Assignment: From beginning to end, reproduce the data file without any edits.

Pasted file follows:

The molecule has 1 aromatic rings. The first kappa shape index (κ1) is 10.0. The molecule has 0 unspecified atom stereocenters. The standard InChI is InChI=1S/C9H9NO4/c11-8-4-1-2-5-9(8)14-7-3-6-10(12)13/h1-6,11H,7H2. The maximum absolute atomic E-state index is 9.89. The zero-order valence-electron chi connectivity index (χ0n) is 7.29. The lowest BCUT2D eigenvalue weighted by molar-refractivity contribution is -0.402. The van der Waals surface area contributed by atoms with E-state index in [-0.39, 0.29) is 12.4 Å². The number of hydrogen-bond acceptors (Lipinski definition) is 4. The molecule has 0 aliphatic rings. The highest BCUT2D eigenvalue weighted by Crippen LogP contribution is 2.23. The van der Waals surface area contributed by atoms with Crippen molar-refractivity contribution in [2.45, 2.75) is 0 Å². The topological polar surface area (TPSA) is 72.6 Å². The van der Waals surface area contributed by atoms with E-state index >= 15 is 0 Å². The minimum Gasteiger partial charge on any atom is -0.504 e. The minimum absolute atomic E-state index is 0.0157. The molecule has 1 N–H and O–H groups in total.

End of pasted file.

The molecule has 1 aromatic rings. The first kappa shape index (κ1) is 10.0. The molecule has 0 unspecified atom stereocenters. The standard InChI is InChI=1S/C9H9NO4/c11-8-4-1-2-5-9(8)14-7-3-6-10(12)13/h1-6,11H,7H2. The maximum absolute atomic E-state index is 9.89. The zero-order valence-electron chi connectivity index (χ0n) is 7.29. The lowest BCUT2D eigenvalue weighted by molar-refractivity contribution is -0.402. The van der Waals surface area contributed by atoms with E-state index in [-0.39, 0.29) is 12.4 Å². The number of hydrogen-bond acceptors (Lipinski definition) is 4. The molecule has 0 aliphatic rings. The highest BCUT2D eigenvalue weighted by Crippen LogP contribution is 2.23. The van der Waals surface area contributed by atoms with Crippen molar-refractivity contribution in [2.45, 2.75) is 0 Å². The topological polar surface area (TPSA) is 72.6 Å². The van der Waals surface area contributed by atoms with E-state index >= 15 is 0 Å². The minimum Gasteiger partial charge on any atom is -0.504 e. The minimum absolute atomic E-state index is 0.0157. The molecule has 1 N–H and O–H groups in total.